The Democratic Congressional Campaign Committee has about $2.9 million in ad reservations in Denver. The National Republican Congressional Committee has about $2.2 million.
The state’s three competitive races are in the 3rd, 6th and 7th districts. There is no indication coming out of the committees or their independent expenditure units of how much they plan to earmark for each race. Rumors abound that one campaign or another is about to get “triaged,” but no credible evidence has surfaced about any committee’s intentions to cut off a candidate.
The Senate map is much less fluid, yet this is the time when some races begin to fade in terms of their competitiveness and others become more so. In recent weeks we’ve seen the New Mexico Senate contest move to the less competitive category, while Connecticut and Indiana are now fully in play. We are still monitoring developments in Connecticut (and could make another ratings change there soon), but new polling in Indiana confirmed for us that a ratings change was due. Full story
Here are the most noteworthy television ads we have seen today.
EMILY’s List and the Service Employees International Union have combined for an ad campaign against Rep. Todd Akin (R). It hits the usual criticisms that have been leveled at Akin since he made his “legitimate rape” comment in August. But it goes a step further, with one of the most vicious, perennial accusations that can be made against a politician — not taking a hard line against pedophilia. It is part of a $1 million ad buy.
A new poll showed Rep. Joe Donnelly ahead of Indiana Treasurer Richard Mourdock by 2 points. (Bill Clark/CQ Roll Call File Photo)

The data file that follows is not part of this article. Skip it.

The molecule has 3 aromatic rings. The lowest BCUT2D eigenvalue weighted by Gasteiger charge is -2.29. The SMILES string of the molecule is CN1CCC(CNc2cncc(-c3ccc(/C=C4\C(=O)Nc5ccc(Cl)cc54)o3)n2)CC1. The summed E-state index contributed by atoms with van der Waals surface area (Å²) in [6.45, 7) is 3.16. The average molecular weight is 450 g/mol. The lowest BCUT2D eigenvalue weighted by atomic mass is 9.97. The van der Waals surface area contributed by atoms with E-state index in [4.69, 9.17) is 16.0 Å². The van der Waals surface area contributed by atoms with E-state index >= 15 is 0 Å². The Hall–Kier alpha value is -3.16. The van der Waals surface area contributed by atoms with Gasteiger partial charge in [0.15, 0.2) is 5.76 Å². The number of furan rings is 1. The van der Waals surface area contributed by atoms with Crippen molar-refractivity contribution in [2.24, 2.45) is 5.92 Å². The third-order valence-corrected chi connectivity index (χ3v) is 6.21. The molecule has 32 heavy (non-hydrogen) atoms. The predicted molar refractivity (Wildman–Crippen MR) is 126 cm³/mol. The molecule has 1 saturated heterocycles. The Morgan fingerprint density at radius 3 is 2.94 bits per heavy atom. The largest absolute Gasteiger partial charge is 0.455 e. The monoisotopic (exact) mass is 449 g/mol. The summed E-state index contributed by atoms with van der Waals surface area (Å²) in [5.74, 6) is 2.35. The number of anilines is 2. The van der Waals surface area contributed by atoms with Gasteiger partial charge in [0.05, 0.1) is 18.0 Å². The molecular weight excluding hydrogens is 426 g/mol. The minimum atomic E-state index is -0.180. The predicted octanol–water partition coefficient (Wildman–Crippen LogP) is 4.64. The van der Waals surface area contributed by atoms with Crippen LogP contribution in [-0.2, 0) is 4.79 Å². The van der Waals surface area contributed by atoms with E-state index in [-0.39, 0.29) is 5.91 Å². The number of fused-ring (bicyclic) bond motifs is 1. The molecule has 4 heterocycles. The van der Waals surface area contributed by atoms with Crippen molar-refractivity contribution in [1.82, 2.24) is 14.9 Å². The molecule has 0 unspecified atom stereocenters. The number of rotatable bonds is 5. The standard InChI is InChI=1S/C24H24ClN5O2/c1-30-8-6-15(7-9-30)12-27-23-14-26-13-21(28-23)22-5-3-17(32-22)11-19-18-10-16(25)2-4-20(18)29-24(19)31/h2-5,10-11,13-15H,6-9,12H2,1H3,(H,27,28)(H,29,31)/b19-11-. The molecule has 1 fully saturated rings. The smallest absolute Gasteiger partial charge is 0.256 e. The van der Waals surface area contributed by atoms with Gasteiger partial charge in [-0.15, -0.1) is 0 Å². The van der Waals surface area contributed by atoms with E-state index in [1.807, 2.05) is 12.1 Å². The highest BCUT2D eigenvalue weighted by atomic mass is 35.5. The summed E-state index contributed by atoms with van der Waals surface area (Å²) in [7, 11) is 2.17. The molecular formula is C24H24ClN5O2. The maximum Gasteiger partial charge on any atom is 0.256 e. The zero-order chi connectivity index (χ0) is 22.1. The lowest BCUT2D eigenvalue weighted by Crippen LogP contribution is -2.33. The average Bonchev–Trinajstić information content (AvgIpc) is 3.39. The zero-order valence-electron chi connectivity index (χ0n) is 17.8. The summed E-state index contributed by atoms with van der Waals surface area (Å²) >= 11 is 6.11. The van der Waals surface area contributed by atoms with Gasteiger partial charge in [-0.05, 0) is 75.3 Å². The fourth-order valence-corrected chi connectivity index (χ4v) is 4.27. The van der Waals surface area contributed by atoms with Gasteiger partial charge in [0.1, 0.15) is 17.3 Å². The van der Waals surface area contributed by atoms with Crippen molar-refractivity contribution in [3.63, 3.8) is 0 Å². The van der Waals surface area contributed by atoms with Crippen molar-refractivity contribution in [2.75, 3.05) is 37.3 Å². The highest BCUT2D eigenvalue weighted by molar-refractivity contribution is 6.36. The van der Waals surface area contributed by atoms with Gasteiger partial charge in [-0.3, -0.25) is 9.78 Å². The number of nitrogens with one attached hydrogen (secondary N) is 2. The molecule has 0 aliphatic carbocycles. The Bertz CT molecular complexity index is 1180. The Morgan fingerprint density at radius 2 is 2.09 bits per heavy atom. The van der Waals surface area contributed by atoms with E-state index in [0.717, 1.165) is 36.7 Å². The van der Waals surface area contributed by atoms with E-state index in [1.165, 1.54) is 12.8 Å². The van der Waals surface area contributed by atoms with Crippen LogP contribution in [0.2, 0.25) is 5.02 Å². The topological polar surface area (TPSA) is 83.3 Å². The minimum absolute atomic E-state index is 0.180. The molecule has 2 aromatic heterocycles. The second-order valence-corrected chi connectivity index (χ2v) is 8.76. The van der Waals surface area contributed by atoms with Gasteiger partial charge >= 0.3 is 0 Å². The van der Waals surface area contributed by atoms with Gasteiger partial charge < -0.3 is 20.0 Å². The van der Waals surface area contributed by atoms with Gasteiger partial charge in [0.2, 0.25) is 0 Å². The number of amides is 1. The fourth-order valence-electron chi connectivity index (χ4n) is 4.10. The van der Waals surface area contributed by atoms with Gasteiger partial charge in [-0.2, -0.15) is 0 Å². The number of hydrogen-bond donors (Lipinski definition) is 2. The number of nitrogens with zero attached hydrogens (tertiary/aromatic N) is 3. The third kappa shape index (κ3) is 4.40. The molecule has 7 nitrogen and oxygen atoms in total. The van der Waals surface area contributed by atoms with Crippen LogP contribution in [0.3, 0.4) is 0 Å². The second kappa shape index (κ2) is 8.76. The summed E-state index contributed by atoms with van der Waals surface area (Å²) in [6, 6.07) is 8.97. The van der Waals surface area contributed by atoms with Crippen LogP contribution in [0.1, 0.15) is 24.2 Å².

Rep. Joe Donnelly (D) led state Treasurer Richard Mourdock (R) by 2 points — a stastical dead heat — in a new bipartisan poll of the Indiana Senate race released today.
Donnelly led Mourdock 40 percent to 38 percent in the Howey/DePauw University Indiana Battleground Poll. Libertarian candidate Andrew Horning received 7 percent in the survey.
The results mirror several Democratic internal polls released over the past several months. Sensing an opportunity, Democratic groups spent heavily to boost Donnelly’s campaign over the summer. Full story
National Republicans are reserving TV airtime to help freshman Rep. Joe Walsh. (Tom Williams/CQ Roll Call)
So much for the National Republican Congressional Committee leaving Rep. Joe Walsh (R-Ill.) out to dry.
The committee reserved about $457,800 on cable stations in Illinois’ 8th district for spots to run Oct. 5 through Election Day, multiple sources confirmed to Roll Call. It’s a significant buy, but it doesn’t reach saturation level.
For months, national GOP operatives privately conceded Walsh would lose his re-election bid against Iraq War veteran Tammy Duckworth (D) in the suburban Chicago, Democratic-leaning district. Duckworth is still favored to win, but there are signs the race has become more competitive. Full story
House Democrats shifted resources away from six races as the party continues to move money to more promising targets.
According to two sources who monitor ad buys, the Democratic Congressional Campaign Committee cut its reservations in the following GOP-leaning House districts during the week of Oct. 9:
Florida’s 16th district, where the DCCC originally reserved $229,800 in the Tampa market. Roll Call rates this race as Leans Republican.
Indiana’s 2nd district, where the DCCC originally booked $56,300 in the South Bend market. Roll Call rates this race as Leans Republican.
North Dakota’s at-large open seat, where the DCCC originally reserved $76,600 in the Fargo market. Roll Call rates this race as Likely Republican.
Ohio’s 10th district, where the DCCC originally reserved $66,100 in the Dayton market. This is the committee’s second cancellation in this market in as many weeks. Roll Call rates this race as Safe Republican.